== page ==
The [Monday] Papers
By Steve Rhodes
1. "The primary problem with the Lovie Smith coaching philosophy and persona reveals itself in games like Sunday's Bears debacle at Cincinnati," our very own Jim Coffman writes in SportsMonday.
2. From the Sun-Times:
"On the eve of the 1996 season, Illinois athletic director Ron Guenther said coach Lou Tepper would be back in 1997 'no matter what.'
"That was false.
"Before the 2004 season, Guenther said of coach Ron Turner, 'There's no hot seat. He's our guy.'
"That was false.
"During Saturday's loss to Purdue, Guenther said coach Ron Zook would return in 2010.
"WILL THAT BE TRUE OR FALSE?"
Maybe Ron Guenther is the one who should lose his job.
Notre Dame's athletic director is also on the hot seat. Guess who put him there?
3. Good Day Chicago's Jan Jeffcoat says she's going as balloon boy for Halloween. How? She's going to hide in the attic.
4. "Daley himself reminded us of City Hall's defensive culture when he met with the Sun-Times Editorial Board last week. When asked a perfectly reasonable question, he gave a perfectly dismissive answer.
"This was the question:
"If the city can get along with all city employees taking 24 unpaid furlough days next year, as called for in his budget, is it possible all these employees are not needed in the first place?
"To which the mayor replied, 'First of all, it's a loss of pay for a lot of people.'
"When we assured him that we were not 'belittling' any employee, Daley shot back, 'Yes, you are'."
I'm sort of with Daley on this one. I only wish he would have asked the Sun-Times folks the same question: Seeing as how you continue to put out a paper with an emaciated staff due to your own budget cuts, were those people let go really necessary to begin with?
Of course the answer is "But we're putting out an even cruddier product now and continuing at this staffing level is not sustainable."
Similarly, massive layoffs of city workers isn't necessarily going to do anyone any good. Garbage will pile up, the police force will remain too small, etc. etc.
I'm sure there are still slackers and hacks on the public payroll, but there are slackers and hacks on the Sun-Times payroll too. They're barking up the wrong tree. It's the pinstripe patronage - the deals that developers and the mayor's buddies keep cashing in on - that are the problem as far as waste in city government goes. And the Sun-Times apparently didn't even ask about the shadow TIF budget, which equals one-sixth of the "real" budget.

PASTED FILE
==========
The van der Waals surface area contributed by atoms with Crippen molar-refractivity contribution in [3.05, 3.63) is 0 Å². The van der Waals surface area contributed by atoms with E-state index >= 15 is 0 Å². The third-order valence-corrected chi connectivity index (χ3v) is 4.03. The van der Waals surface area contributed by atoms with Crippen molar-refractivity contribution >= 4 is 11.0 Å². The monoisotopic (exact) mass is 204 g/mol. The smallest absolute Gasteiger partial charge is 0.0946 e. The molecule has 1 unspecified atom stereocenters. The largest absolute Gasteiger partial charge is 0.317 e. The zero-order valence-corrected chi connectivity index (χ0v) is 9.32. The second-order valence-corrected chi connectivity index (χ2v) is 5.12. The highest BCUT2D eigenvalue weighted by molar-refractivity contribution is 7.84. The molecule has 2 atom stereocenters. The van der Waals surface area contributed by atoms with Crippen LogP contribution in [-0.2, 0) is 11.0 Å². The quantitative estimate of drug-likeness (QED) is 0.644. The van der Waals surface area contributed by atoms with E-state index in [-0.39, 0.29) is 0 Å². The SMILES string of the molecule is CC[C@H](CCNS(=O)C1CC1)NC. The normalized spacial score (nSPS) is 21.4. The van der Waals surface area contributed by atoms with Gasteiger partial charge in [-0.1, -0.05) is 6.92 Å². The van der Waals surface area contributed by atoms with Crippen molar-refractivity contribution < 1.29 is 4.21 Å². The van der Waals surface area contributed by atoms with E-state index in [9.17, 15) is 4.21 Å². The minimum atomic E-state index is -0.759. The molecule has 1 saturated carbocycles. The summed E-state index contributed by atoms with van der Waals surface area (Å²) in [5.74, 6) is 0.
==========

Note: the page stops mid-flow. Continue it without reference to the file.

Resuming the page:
Putting more people out of work in a bad economy is counter-productive. It's the mayor's spending that ought to get scrutinized, not his payroll.
6. "Elvis leaves the building. Every hour on the hour."
8. "The Chicago Sun-Times' Monday through Friday average circulation over the six-month reporting period was 275,641, a decline of 12 percent compared with the same period a year ago," the paper announced. "The newspaper's Sunday circulation over the six-month reporting period was 251,260, down 1.8 percent. Over the same timeframe, Saturday's average circulation was 210,027, down 7.9 percent."
Apparently this means the strategy is working.
"During this most recent period, we successfully executed our strategy to increase the prices of all of Sun-Times Media's newspapers as many newspapers have done in the face of rising production costs, including competitors in our marketplace," said Rick Surkamer, President and Chief Operating Officer of Sun-Times Media Group.
In other words, we successfully shed thousands of customers by pricing them out of the market!
9. "An Illinois man who was hurt while playing 'wallyball' can collect workers' compensation benefits because he was on the job, a state appeals court ruled," the Courthouse News Service reports.
10. Showdown in Chicago.
Posted on October 26, 2009
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